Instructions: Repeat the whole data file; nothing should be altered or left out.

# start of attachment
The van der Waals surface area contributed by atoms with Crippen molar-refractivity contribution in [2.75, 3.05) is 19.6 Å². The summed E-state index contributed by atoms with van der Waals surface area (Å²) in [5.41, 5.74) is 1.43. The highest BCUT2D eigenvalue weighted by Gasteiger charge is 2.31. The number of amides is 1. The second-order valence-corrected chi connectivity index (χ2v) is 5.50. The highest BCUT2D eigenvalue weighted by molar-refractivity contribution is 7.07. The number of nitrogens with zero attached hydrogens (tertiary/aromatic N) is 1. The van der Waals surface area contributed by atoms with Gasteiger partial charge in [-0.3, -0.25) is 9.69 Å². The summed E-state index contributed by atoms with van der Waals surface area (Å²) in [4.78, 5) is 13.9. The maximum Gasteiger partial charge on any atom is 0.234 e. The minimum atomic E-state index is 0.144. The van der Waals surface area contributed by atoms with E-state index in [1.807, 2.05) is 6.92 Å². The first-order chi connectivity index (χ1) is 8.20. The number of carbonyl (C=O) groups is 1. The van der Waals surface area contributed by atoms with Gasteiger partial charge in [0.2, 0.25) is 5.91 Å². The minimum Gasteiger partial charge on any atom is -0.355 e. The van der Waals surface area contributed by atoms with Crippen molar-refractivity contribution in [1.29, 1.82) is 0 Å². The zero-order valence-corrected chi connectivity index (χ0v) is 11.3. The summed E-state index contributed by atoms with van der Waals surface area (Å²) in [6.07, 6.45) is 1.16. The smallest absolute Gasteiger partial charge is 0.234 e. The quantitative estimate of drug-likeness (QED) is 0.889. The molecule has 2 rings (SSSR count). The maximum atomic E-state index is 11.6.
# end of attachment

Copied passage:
The van der Waals surface area contributed by atoms with Crippen molar-refractivity contribution in [2.75, 3.05) is 19.6 Å². The summed E-state index contributed by atoms with van der Waals surface area (Å²) in [5.41, 5.74) is 1.43. The highest BCUT2D eigenvalue weighted by Gasteiger charge is 2.31. The number of amides is 1. The second-order valence-corrected chi connectivity index (χ2v) is 5.50. The highest BCUT2D eigenvalue weighted by molar-refractivity contribution is 7.07. The number of nitrogens with zero attached hydrogens (tertiary/aromatic N) is 1. The van der Waals surface area contributed by atoms with Gasteiger partial charge in [-0.3, -0.25) is 9.69 Å². The summed E-state index contributed by atoms with van der Waals surface area (Å²) in [4.78, 5) is 13.9. The maximum Gasteiger partial charge on any atom is 0.234 e. The minimum atomic E-state index is 0.144. The van der Waals surface area contributed by atoms with E-state index in [1.807, 2.05) is 6.92 Å². The first-order chi connectivity index (χ1) is 8.20. The number of carbonyl (C=O) groups is 1. The van der Waals surface area contributed by atoms with Gasteiger partial charge in [0.2, 0.25) is 5.91 Å². The minimum Gasteiger partial charge on any atom is -0.355 e. The van der Waals surface area contributed by atoms with Crippen molar-refractivity contribution in [1.29, 1.82) is 0 Å². The zero-order valence-corrected chi connectivity index (χ0v) is 11.3. The summed E-state index contributed by atoms with van der Waals surface area (Å²) in [6.07, 6.45) is 1.16. The smallest absolute Gasteiger partial charge is 0.234 e. The quantitative estimate of drug-likeness (QED) is 0.889. The molecule has 2 rings (SSSR count). The maximum atomic E-state index is 11.6.